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How to plan for the ‘unplannable’: human error

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Mark Rowland_Plan for human error_shutterstock_1033794853.jpg

The traditional approach to risk management does not take into account human error. This, in itself, is a mistake.

Traditional risk is narrowly focused on the technical or commercial aspects of project management, but that’s only part of the project dynamic. Managing human error is crucial if you want your project to succeed.

“People are emotionally driven,” says Edward Moore, chief executive at project consultancy Resolex. “Each of us has individual filters and perspectives. It shouldn’t be a surprise that, when things go wrong, human ‘error’ is often found to be the cause. It therefore makes sense to include human behaviour in the risk equation.”

Behavioural risks occur when the people involved in your project don’t behave as you expect them to. It could be as simple as the wrong switch being flipped at a critical moment. It could be people on the project leadership team ignoring evidence that they don’t want to see. There is a very wide scope for human error. So how do you plan for it?

Understand the common factors

“While we all have individual quirks and preferences, we tend to react to our circumstances in a consistent manner,” says Moore. “When people feel threatened or disrespected, they will typically disengage from the situation. This can lead to a drop in the care and attention that they would otherwise pay to their work.”

There are three common factors that often cause a project to fail:

  • lack of alignment: individuals in the project team have different objectives to those of the sponsor or stakeholder;
  • lack of engagement with the project: leading to lower levels of commitment and minimal creative problem-solving; and
  • lack of resilience in the team: pressure from repeated deadlines and a lack of capable resources reduces productivity, and increases stress and the likelihood
    of errors.

Create a feedback tool

The simplest way to monitor behavioural risk is to create a feedback tool, usually in the form of a questionnaire. What kind of data you collect will vary according to where you are in the project cycle. Many web-based tools can help you collect data. Simple DIY options such as SurveyMonkey might do the job, but if you want something more complex, you might want to consider a bespoke system such as RADAR.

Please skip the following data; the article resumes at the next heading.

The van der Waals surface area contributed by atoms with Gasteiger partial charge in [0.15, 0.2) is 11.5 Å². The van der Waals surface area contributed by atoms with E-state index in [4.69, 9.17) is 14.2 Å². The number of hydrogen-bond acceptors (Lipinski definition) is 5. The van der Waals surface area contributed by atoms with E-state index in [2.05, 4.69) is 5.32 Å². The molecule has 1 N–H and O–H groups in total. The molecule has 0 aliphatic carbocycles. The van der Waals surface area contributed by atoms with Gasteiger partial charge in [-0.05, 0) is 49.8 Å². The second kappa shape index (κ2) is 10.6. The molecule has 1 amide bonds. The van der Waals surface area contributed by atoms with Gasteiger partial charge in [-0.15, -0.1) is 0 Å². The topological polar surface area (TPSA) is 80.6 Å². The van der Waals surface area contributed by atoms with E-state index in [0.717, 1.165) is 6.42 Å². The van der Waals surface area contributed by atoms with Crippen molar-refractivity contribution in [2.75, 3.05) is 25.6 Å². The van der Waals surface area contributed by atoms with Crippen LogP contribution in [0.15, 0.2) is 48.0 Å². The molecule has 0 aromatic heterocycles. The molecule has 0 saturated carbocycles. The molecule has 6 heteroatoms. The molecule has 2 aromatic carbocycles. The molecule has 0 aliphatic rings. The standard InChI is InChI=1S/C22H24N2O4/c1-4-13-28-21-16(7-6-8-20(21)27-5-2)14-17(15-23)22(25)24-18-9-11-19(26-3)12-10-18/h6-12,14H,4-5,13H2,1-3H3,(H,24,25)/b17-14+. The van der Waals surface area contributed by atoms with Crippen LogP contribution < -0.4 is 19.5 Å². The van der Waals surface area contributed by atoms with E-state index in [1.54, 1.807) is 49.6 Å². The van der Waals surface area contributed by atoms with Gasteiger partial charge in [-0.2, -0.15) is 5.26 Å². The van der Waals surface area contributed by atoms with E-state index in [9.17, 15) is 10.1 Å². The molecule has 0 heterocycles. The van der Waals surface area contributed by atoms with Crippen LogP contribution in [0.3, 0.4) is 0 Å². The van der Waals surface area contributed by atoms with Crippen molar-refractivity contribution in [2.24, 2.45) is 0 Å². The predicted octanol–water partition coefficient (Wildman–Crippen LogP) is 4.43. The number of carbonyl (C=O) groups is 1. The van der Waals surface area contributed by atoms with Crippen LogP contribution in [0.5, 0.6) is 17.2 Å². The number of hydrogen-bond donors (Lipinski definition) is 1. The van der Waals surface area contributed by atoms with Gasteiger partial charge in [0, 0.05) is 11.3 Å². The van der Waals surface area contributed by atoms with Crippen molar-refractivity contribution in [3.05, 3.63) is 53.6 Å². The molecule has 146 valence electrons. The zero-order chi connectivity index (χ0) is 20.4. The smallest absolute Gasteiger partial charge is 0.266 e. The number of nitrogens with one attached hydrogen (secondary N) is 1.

“Successful mitigation requires the identification of the appropriate behavioural risk and then monitoring on a regular basis,” says Moore. “It is better to collect small amounts of data on a regular basis than to do periodic temperature tests that ask too many questions.”

Moore uses the example of a multimillion-pound residential scheme, planned for a large site in north London. “The site put a lot of constraints on the design; it needed to deal with difficult underground conditions, as well as being subject to strict planning criteria. Between 100 and 150 people were involved over the two-year design period, drawn from many design and development backgrounds."

They took an active approach to risk management and commissioned a RADAR survey to help mitigate for human error. Questions covered the alignment, engagement and resilience within the different teams on the project, including, resourcing, communication, team morale and project complexity.

“The responses were sent out to the whole team to coincide with project leadership meetings and were collated by a third party to allow for anonymity. The resulting report was presented to the project leadership team, who then agreed a course of action to respond to issues that were likely to be counterproductive to the design delivery process.”

Edward Moore discusses failure in more detail in the Spring edition of Project journal which is available free to APM members.

Image: MJgraphics/


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  1. Donnie MacNicol
    Donnie MacNicol 21 June 2019, 08:52 AM

    Mark. Many thanks for sharing this. I would go further and say that “ risk management does not take into account the human dimension”. We have aimed to address this through research done with Praxis Framework to identify how different types of people perceive and then practice risk management. You can seen an example of the thinking here - This picks up on aspects such as “It could be people on the project leadership team ignoring evidence that they don’t want to see” as naturally they would not prioritise or focus on the same aspects that a team made up of different personalities would. We are looking to address this by providing leadership teams with personal and collective insight that allows them to make more informed decisions after understanding preferences, biases, etc. It is ultimately the bringing together of the process and the people or using the terminology that many of us dislike, but does sum it up rather well, the hard and the soft.

  2. Nicola Read
    Nicola Read 27 June 2019, 04:18 PM

    This is such an important and often overlooked aspect in projects and programmes. The assumption seems to be that the delivery team always follow the correct protocols and are highly skilled, which is not always the case. I'd like to see more on how we account for this when managing risk as it's very difficult to quantify or predict. An interesting acknowledgement by this article that the problem actually exists.